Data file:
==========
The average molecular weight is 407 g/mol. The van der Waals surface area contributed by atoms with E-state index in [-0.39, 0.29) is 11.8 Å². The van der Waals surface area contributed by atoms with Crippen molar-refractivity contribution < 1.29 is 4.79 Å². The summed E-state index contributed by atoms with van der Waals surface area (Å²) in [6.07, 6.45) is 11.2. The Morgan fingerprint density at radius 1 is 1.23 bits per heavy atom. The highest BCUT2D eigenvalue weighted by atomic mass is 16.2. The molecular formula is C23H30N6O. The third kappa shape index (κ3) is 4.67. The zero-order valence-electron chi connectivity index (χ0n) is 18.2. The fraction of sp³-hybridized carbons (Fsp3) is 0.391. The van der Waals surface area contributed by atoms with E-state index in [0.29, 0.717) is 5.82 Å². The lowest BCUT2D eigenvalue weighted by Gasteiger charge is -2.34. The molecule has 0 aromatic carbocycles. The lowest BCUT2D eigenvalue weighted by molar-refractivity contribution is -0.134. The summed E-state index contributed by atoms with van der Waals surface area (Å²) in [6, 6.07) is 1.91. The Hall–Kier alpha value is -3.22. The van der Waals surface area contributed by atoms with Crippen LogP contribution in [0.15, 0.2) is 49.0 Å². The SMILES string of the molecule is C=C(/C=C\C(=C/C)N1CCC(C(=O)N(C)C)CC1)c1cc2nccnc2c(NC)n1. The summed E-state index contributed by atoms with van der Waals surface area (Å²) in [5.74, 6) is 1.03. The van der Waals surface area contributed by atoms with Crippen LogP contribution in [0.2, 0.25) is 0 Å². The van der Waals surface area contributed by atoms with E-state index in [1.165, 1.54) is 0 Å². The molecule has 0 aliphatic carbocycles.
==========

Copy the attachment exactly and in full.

The average molecular weight is 407 g/mol. The van der Waals surface area contributed by atoms with E-state index in [-0.39, 0.29) is 11.8 Å². The van der Waals surface area contributed by atoms with Crippen molar-refractivity contribution < 1.29 is 4.79 Å². The summed E-state index contributed by atoms with van der Waals surface area (Å²) in [6.07, 6.45) is 11.2. The Morgan fingerprint density at radius 1 is 1.23 bits per heavy atom. The highest BCUT2D eigenvalue weighted by atomic mass is 16.2. The molecular formula is C23H30N6O. The third kappa shape index (κ3) is 4.67. The zero-order valence-electron chi connectivity index (χ0n) is 18.2. The fraction of sp³-hybridized carbons (Fsp3) is 0.391. The van der Waals surface area contributed by atoms with E-state index in [0.29, 0.717) is 5.82 Å². The lowest BCUT2D eigenvalue weighted by Gasteiger charge is -2.34. The molecule has 0 aromatic carbocycles. The lowest BCUT2D eigenvalue weighted by molar-refractivity contribution is -0.134. The summed E-state index contributed by atoms with van der Waals surface area (Å²) in [6, 6.07) is 1.91. The Hall–Kier alpha value is -3.22. The van der Waals surface area contributed by atoms with Crippen LogP contribution in [0.15, 0.2) is 49.0 Å². The SMILES string of the molecule is C=C(/C=C\C(=C/C)N1CCC(C(=O)N(C)C)CC1)c1cc2nccnc2c(NC)n1. The summed E-state index contributed by atoms with van der Waals surface area (Å²) in [5.74, 6) is 1.03. The van der Waals surface area contributed by atoms with Crippen LogP contribution in [0.2, 0.25) is 0 Å². The van der Waals surface area contributed by atoms with E-state index in [1.165, 1.54) is 0 Å². The molecule has 0 aliphatic carbocycles.